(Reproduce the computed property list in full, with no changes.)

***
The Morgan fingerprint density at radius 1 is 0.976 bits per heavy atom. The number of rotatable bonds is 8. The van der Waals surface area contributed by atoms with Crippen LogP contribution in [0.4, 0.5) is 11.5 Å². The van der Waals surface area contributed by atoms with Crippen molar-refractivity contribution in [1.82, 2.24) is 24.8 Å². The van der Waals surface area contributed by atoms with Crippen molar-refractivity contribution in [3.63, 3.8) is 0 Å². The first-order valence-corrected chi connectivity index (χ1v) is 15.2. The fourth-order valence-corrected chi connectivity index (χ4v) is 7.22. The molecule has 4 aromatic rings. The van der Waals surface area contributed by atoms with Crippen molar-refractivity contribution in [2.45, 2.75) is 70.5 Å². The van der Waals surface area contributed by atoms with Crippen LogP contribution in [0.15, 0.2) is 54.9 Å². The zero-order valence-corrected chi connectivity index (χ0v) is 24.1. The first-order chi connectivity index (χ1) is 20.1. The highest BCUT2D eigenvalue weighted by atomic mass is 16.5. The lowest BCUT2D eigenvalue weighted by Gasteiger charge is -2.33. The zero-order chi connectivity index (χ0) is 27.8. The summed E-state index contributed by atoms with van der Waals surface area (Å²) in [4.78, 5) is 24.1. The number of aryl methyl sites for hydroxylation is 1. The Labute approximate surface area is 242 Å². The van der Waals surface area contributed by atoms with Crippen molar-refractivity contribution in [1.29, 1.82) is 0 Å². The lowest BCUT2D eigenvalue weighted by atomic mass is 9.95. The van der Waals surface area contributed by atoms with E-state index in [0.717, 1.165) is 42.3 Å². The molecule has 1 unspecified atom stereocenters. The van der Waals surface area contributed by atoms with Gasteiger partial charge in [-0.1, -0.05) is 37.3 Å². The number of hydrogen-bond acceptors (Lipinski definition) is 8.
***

The Morgan fingerprint density at radius 1 is 0.976 bits per heavy atom. The number of rotatable bonds is 8. The van der Waals surface area contributed by atoms with Crippen LogP contribution in [0.4, 0.5) is 11.5 Å². The van der Waals surface area contributed by atoms with Crippen molar-refractivity contribution in [1.82, 2.24) is 24.8 Å². The van der Waals surface area contributed by atoms with Crippen molar-refractivity contribution in [3.63, 3.8) is 0 Å². The first-order valence-corrected chi connectivity index (χ1v) is 15.2. The fourth-order valence-corrected chi connectivity index (χ4v) is 7.22. The molecule has 4 aromatic rings. The van der Waals surface area contributed by atoms with Crippen molar-refractivity contribution in [2.45, 2.75) is 70.5 Å². The van der Waals surface area contributed by atoms with Crippen LogP contribution in [0.15, 0.2) is 54.9 Å². The zero-order valence-corrected chi connectivity index (χ0v) is 24.1. The first-order chi connectivity index (χ1) is 20.1. The highest BCUT2D eigenvalue weighted by atomic mass is 16.5. The lowest BCUT2D eigenvalue weighted by Gasteiger charge is -2.33. The zero-order chi connectivity index (χ0) is 27.8. The summed E-state index contributed by atoms with van der Waals surface area (Å²) in [4.78, 5) is 24.1. The number of aryl methyl sites for hydroxylation is 1. The Labute approximate surface area is 242 Å². The van der Waals surface area contributed by atoms with Crippen molar-refractivity contribution in [1.29, 1.82) is 0 Å². The lowest BCUT2D eigenvalue weighted by atomic mass is 9.95. The van der Waals surface area contributed by atoms with E-state index in [0.717, 1.165) is 42.3 Å². The molecule has 1 unspecified atom stereocenters. The van der Waals surface area contributed by atoms with Gasteiger partial charge in [-0.1, -0.05) is 37.3 Å². The number of hydrogen-bond acceptors (Lipinski definition) is 8.